When the children express mild distress at the injustice Prager’s Douglass has described, he quickly pivots, explaining that “slavery has existed everywhere in the world for thousands of years.” Skipping over the horrors the real Douglass personally experienced and his escape from bondage, Prager’s Douglass simply said it was “very hard” and “often sad” being a slave. Pivoting yet again, he speaks about his quest for literacy, “I taught myself to read and write, and as I always say, ‘Knowledge is the pathway from slavery to freedom.’”
This paraphrased quote, one of the few used in the video, is in reference to the real Douglass’ account of being punished after his slaveholder’s wife, Mrs. Auld, taught him the ABCs as a child. In response to discovering the illegal lessons, Mr. Auld said to his wife, “If you teach that nigger how to read, there would be no keeping him. It would forever unfit him to be a slave.”
Douglass reflected that “from that moment, I understood the pathway from slavery to freedom.” For Douglass, education was a weapon for resistance and possible escape. A literate slave could read newspaper accounts, look for opportunities to exploit moments of chaos or turmoil, intercept mail, create passes to freely travel or teach others clandestinely, as Douglass did, spreading seeds of resistance throughout the community. Out of context, it sounds like an enjoinder to do your best in school.
Prager’s Douglass does casually mention that he was “regularly beaten” but fails to share who did the beating and why. Then perhaps the most profoundly misleading statement in the video, Prager’s Douglass says he had “had enough” and escaped to the North and that “he never looked back.” In reality, Douglass’ entire life’s work as an abolitionist was about “looking back,” fighting for the liberation of those still in bondage.
The video isn’t done with misleading its viewers. Prager’s Douglass goes on to say that the founding fathers wanted slavery to end, “but their first priority” was to get the colonies to unite. Never does this version of Douglass mention that several of the founding fathers, most notably George Washington and the author of the Declaration of Independence, Thomas Jefferson, held hundreds of men, women and children in bondage. Asked by Layla if he is “OK” with the founding fathers favoring compromise over freedom, Prager’s Douglass mimics the stance of those once moderate on the questions of slavery, explaining that he’s “certainly not OK with slavery,” but that compromise was necessary “to achieve something great, the making of the United States.” Pretending that Douglass favored the compromise that forced him and millions of others to be born in bondage, is the video’s abhorrent low. In real life, Douglass was uncompromising in his urgent determination to end slavery. He gave his whole career over to the cause.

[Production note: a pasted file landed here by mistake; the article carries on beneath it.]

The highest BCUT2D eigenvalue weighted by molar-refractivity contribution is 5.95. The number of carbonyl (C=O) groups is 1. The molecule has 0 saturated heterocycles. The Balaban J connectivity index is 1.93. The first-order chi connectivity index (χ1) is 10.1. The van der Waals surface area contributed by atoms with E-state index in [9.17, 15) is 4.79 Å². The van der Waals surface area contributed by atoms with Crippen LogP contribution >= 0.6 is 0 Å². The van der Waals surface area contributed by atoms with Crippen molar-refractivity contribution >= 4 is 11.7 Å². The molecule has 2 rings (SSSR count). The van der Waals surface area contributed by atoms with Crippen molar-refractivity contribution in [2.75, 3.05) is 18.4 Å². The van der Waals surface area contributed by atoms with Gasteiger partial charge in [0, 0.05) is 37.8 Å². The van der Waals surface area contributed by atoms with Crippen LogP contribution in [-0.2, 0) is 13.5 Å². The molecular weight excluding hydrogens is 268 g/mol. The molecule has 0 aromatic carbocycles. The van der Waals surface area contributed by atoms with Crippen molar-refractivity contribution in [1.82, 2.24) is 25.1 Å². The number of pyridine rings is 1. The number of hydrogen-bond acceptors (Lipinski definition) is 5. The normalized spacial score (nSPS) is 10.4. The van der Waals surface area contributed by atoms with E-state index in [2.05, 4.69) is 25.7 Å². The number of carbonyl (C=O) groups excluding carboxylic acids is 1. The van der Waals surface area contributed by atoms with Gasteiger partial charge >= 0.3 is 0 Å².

In the hands of Prager’s storytellers, freedom-fighting Douglass disappears and is replaced with a figure who is sympathetic to the challenges facing slaveholders. This version of Douglass doesn’t inform the time travelers about his accomplishments or the things he survived but rather states that every society had some form of slavery and that we ought to take people in the context of their times, standard excuses for the peculiar institution of slavery trotted out for decades.
This bold reinterpretation of history isn’t based on any new research; it’s political propaganda. The real story of what America’s foremost abolitionist accomplished in his lifetime is a wonderful lesson to share with children. We can’t depend on the state of Florida to tell the story of Douglass or other Black Americans deserving of remembrance. We probably never could. I, for one, believe that we need to stop waiting for the right thing to happen and start strategizing about how to teach children how to discern lies as they come. Let’s prepare our children to be critical thinkers, prepared for the next culture war. Douglass would tell us to be ready for the fight.
Blair LM Kelley is the Williamson Distinguished Professor of Southern Studies and the Director of the Center for the Study of the American South at the University of North Carolina-Chapel Hill. Her latest book is Black Folk: The Roots of the Black Working Class (Liveright/W. W. Norton and Co.).